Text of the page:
Even before the pandemic, many of your employees were likely affected by concerns about their finances. According to Financial Fitness Group, more than 80 percent of employees have been affected by financial stress. A 2018 survey from Bankrate found 46 percent of employees consider their finances their primary source of stress.
And this financial stress can have a substantial impact on your organization. Financial stress alone costs U.S. businesses an estimated $300 billion a year in unscheduled absenteeism, reduced employee productivity, higher employee turnover, and increased healthcare costs.
A quality financial wellness program can help combat these adverse effects of financial stress. Financial wellness programs help your staff become savvier with their money. Similarly, these programs can educate your staff about their finances and give them greater confidence with their money.
3. Voluntary/Enhanced Benefits
Voluntary or enhanced employee benefits are another strategy employers can use to control the costs of their overall employee benefits plan. While it may seem contradictory, offering voluntary benefits can work to reduce the cost of your overall benefits program. But it’s often easy for employees to dismiss the impact of these offerings if they don’t fully understand them.
Enhanced or voluntary benefits such as dental, vision, and disability coverage, are critical to reducing your total healthcare spend. These offerings work to support your health insurance plan and maximize the effectiveness of every healthcare dollar your company spends.
Additionally, combining medical and enhanced benefits under a single program gives your firm a more comprehensive and detailed range of claims data. Employers can use this data to facilitate proactive outreach and clinical support for your staff. The better your health plan data is, the better your company can guide employees to the best possible quality, lowest-cost providers.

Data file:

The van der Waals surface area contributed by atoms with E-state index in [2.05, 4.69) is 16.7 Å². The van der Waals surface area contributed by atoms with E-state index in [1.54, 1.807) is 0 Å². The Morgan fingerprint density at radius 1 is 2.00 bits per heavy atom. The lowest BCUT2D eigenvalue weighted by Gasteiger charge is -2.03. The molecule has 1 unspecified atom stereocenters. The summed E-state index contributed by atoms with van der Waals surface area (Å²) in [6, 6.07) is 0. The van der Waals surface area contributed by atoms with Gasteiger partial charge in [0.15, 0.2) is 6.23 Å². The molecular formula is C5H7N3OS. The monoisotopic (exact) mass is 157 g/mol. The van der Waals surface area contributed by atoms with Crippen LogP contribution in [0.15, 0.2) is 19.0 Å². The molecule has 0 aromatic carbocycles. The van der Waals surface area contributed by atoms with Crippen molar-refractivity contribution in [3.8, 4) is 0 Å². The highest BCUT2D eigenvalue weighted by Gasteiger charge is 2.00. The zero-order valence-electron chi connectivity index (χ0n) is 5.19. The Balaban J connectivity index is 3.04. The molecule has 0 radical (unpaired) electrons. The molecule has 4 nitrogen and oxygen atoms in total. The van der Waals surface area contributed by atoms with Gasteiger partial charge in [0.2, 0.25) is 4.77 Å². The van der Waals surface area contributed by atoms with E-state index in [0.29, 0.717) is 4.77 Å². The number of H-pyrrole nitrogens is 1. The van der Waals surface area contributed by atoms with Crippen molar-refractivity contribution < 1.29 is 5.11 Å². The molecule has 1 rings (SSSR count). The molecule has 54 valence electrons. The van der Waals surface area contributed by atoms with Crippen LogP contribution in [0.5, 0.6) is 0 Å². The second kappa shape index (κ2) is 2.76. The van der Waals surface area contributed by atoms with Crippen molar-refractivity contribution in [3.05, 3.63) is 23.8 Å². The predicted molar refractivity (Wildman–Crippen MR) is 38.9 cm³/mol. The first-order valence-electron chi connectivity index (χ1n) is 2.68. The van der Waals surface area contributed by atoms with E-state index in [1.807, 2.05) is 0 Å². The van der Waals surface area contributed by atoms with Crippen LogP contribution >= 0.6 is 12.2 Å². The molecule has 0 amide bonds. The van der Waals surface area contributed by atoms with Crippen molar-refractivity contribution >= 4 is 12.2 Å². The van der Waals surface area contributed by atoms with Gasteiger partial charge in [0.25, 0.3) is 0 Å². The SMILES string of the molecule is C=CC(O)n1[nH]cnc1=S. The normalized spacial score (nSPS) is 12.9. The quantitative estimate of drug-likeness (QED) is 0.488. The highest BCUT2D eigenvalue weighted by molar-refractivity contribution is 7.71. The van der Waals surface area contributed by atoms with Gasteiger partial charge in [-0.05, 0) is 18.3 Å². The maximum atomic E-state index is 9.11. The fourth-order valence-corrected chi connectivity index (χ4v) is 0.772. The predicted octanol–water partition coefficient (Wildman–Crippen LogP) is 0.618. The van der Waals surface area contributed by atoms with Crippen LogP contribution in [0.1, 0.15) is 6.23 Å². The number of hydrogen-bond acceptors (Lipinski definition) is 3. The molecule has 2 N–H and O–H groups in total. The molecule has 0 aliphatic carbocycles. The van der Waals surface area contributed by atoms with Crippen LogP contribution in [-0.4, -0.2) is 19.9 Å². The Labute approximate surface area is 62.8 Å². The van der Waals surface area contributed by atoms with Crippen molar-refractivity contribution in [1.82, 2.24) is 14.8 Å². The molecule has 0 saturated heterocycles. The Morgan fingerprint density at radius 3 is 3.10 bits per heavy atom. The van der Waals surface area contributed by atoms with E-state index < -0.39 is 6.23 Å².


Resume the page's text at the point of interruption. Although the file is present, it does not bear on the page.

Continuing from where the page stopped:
2. Incentives for Comparison Shopping
Incentives are a powerful tool to help shape an individual’s behavior. So, to decrease your company’s healthcare costs, incentivize employees to comparison shop for medical treatment. Per a recent study by HealthMine, 70 percent of healthcare consumers don’t do any price shopping.
How do you get your staff to do more price comparison shopping for medical care? One of the easiest ways, as already stated, is to incentivize them with rewards. Recent research from HealthSparq demonstrated the power of pairing transparency tools with incentives that reward consumers for cost-effective care decisions.
This white paper from HealthSparq found most employees will choose a cost-effective care provider if they’re financially incentivized to do so. According to the study, 81 percent of consumers will choose a recommended imaging provider for a $50 incentive. Similarly, 76 percent of consumers will use a recommended surgeon for $250. And 72 percent will choose telehealth instead of an urgent care visit for $25.